Earning a PhD is a rewarding experience. You are here because you are curious, love to learn, want to discover and innovate, and aspire to contribute to the advancement of mankind. But, like most things in life, while working toward your PhD there will be ups and downs, and by experiencing both challenges and success you will learn and grow.
If you search the internet you will find a dozen different blogs or articles with tips on how to succeed in graduate school. Many of the tips you read will likely apply to you, and although you will not need to reinvent the wheel, you will need to blaze your own trail to a certain extent. With that being said, here are some tips you can consider as you navigate your PhD (modified from writings of the previous DGS).
- Keep in mind that the majority of the effort you will put into your PhD will be related to your thesis. Therefore, choose a thesis advisor who will mentor you well and a thesis project that you can “own” and that truly excites you. Stay on top of the literature related to your project and critically review the data presented in any paper instead of just accepting the author’s conclusions. Think about what new questions can be asked based on your results and the results of others.
- Learn from others around you and seek input when you need it. Talking through your experiment or result with others can often give you a new perspective and help you come up with new ideas (and vice versa).
- You will have to work very hard. Learn how to be organized, keep your focus, and work smart (do you really need to check Instagram 5 times a day?) because you will also need to be careful to not burn out. Take care of your physical and mental health (see appendix 2 of this handbook).
- There will be times when things don’t go as planned. Take a deep breath and then think about how to keep things moving forward, talking it over with your advisor and others as needed. Being called “resilient” is a compliment. If you make a mistake, own it and learn from it. Celebrate your victories and achievements too.
- Be proactive because you are your own best advocate. But also keep in mind that you also don’t have to do everything on your own. Leverage all the resources at your disposal to be successful.
- Learn to be an effective communicator of your science. From day one you should keep a detailed lab notebook- someone should be able to read your notebook, understand what you did, and be able to replicate your experiment exactly. Throughout grad school (and likely beyond) you will need excellent writing and oral communication skills. Get feedback early and often to help improve your communication skills. Learn how to make a slide show and poster that effectively displays your work while also being visually appealing. Always remember the “why” behind your project when communicating your work in any form. Online sources such as Grammarly can be helpful with grammar.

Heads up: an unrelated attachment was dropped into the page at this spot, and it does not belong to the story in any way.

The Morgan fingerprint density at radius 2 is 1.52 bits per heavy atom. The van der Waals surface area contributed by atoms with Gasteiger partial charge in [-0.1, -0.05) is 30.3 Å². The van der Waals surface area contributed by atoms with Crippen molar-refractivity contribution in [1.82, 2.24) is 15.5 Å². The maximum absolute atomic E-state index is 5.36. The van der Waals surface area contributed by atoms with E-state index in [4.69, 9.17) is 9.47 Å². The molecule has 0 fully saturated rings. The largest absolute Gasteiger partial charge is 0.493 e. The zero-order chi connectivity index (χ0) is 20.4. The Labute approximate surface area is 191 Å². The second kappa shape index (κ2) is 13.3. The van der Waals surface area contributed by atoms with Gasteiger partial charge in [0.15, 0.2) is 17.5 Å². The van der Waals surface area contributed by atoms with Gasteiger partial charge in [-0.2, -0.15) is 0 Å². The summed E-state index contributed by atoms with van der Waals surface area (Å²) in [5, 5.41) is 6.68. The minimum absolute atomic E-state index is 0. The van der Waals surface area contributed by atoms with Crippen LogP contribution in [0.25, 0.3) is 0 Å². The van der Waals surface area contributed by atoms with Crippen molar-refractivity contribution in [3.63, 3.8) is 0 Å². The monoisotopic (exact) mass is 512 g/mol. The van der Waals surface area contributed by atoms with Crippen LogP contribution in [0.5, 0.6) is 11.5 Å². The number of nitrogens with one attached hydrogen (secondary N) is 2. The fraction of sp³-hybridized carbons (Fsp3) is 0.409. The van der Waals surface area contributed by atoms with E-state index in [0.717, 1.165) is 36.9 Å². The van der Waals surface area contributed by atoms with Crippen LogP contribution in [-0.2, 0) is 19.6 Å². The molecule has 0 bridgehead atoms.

- Talk to your advisor about (or seek out for yourself, see point 5 above) any funding or training grant opportunities you may be eligible for. Writing a proposal or grant is often an excellent way to improve scientific reasoning and communication skills. The graduate school has a list of funding opportunities. Be respectful of laboratory resources and grant funding.
- Attend local, national, or even international meetings to present your science, learn from others, and network. Travel awards often are available (see point 7 above).
- Think about your future post-PhD. In most situations, your thesis research will be important for landing you your “dream job” but you should also have an Individual Development Plan (IDP) that you discuss with your advisor and committee. Take advantage of opportunities you think will give you knowledge or skills that you will need to succeed in the next phase of your career. Keep in mind that some jobs (e.g. post-doctoral positions in larger labs) may require that you begin the search process well before you defend your thesis.
- Make social connections both within and outside of our program. Sometimes participating in organizations like AAPS have multiple benefits — you get to know people in the program better, meet new people, and also take advantage of opportunities for career development and scientific advancement. Plus, the AAPS welcome event on the Terrace for new students each year is pretty cool.